Fistula formation is one of the complications of diverticulitis, accounting for up to 20 percent of surgically treated cases of diverticular disease . Diverticulitis in western countries usually involves the sigmoid colon, and fistulization most frequently arises from this segment. The major types of fistulas are colovesical fistulas (65 percent, (image 1)) and colovaginal fistulas (25 percent), followed by coloenteric and colouterine fistulas . However, a fistula can form to whichever organ the inflammatory process tracks, and has been described in many unexpected sites (image 2) .
Diverticulitis is also the most common cause of a colovesical fistula, accounting for 40 to 90 percent of cases . Although diverticulitis occurs with a slight female predominance, colovesical fistulas secondary to diverticulitis has a distinct (2 to 3:1) male predominance [1,4]. It is likely that the uterus protects the bladder from the inflamed sigmoid; this hypothesis is supported by the observation that the majority of women with colovesical or colovaginal fistulas have had a previous hysterectomy [1,3,5].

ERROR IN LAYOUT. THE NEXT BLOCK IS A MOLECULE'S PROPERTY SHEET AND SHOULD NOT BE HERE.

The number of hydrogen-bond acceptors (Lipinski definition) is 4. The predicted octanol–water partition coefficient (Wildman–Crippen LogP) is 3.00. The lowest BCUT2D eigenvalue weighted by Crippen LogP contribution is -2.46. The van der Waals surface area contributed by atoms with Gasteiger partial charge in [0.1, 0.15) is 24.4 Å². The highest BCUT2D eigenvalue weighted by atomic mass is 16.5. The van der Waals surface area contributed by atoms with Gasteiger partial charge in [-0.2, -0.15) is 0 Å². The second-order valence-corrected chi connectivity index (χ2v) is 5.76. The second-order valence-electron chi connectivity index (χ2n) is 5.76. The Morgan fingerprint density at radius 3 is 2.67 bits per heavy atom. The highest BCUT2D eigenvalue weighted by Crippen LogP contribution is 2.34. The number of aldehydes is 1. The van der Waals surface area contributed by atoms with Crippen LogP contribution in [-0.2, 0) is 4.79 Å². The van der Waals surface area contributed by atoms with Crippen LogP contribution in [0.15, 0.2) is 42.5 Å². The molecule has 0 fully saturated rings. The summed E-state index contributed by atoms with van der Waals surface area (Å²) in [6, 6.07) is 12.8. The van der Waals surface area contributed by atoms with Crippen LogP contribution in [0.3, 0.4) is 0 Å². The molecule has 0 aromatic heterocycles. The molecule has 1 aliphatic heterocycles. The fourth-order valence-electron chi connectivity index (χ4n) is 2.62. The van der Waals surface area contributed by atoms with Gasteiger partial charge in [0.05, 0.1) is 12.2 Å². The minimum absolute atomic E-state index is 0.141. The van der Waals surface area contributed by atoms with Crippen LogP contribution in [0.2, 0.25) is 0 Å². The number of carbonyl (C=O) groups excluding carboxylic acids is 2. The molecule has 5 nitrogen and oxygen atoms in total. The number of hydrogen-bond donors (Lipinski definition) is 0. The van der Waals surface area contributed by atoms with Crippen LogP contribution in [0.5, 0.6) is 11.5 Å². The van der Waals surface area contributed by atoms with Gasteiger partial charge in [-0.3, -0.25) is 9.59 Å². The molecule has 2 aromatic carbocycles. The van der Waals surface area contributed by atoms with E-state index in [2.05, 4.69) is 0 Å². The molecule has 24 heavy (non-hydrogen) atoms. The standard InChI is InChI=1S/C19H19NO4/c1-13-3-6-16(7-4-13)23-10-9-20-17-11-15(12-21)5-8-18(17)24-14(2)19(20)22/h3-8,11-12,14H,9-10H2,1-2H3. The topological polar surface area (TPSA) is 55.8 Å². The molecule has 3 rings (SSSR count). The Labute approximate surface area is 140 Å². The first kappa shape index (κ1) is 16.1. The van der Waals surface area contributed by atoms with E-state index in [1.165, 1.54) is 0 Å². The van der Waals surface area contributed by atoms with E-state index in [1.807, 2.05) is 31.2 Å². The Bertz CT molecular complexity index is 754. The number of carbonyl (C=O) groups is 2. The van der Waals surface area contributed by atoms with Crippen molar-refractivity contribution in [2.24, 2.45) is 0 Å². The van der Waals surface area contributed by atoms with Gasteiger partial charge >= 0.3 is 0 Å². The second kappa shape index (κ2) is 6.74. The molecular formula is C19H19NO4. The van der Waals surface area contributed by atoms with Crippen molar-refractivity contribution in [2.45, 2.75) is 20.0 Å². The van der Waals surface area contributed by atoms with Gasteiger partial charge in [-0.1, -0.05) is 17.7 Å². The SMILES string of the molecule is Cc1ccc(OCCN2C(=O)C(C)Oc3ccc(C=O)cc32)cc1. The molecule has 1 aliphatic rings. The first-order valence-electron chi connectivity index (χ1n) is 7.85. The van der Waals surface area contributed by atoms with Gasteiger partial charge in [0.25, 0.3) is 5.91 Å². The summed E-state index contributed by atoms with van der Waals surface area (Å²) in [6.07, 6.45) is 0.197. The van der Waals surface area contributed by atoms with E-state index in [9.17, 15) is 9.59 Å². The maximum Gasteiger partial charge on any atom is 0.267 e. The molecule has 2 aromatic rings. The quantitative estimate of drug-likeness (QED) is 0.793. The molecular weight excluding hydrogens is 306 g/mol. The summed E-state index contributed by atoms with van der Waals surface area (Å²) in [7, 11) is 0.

Colovesical fistulas illustrate the features of most diverticular fistulas. Only about one-half of patients have a history of diverticulitis; in the remainder, diverticulosis is diagnosed when the fistula becomes clinically evident . Affected patients often give a history of passage of stool and gas via the involved organ. Thus, common symptoms with a colovesical fistula include pneumaturia, dysuria, or irritative symptoms, and fecaluria [1,3,4]. Other symptoms occurring in fewer than 50 percent of patients are crampy abdominal pain, diarrhea, hematuria, and passage of urine per rectum [1,4].
Physical examination is frequently unremarkable. The urinalysis is invariably abnormal and cultures reveal the nonspecific finding of polymicrobial growth.
These findings occurring together are suggestive of a colovesical fistula, but not of the etiology. Causes other than diverticulitis include Crohn's colitis and carcinoma.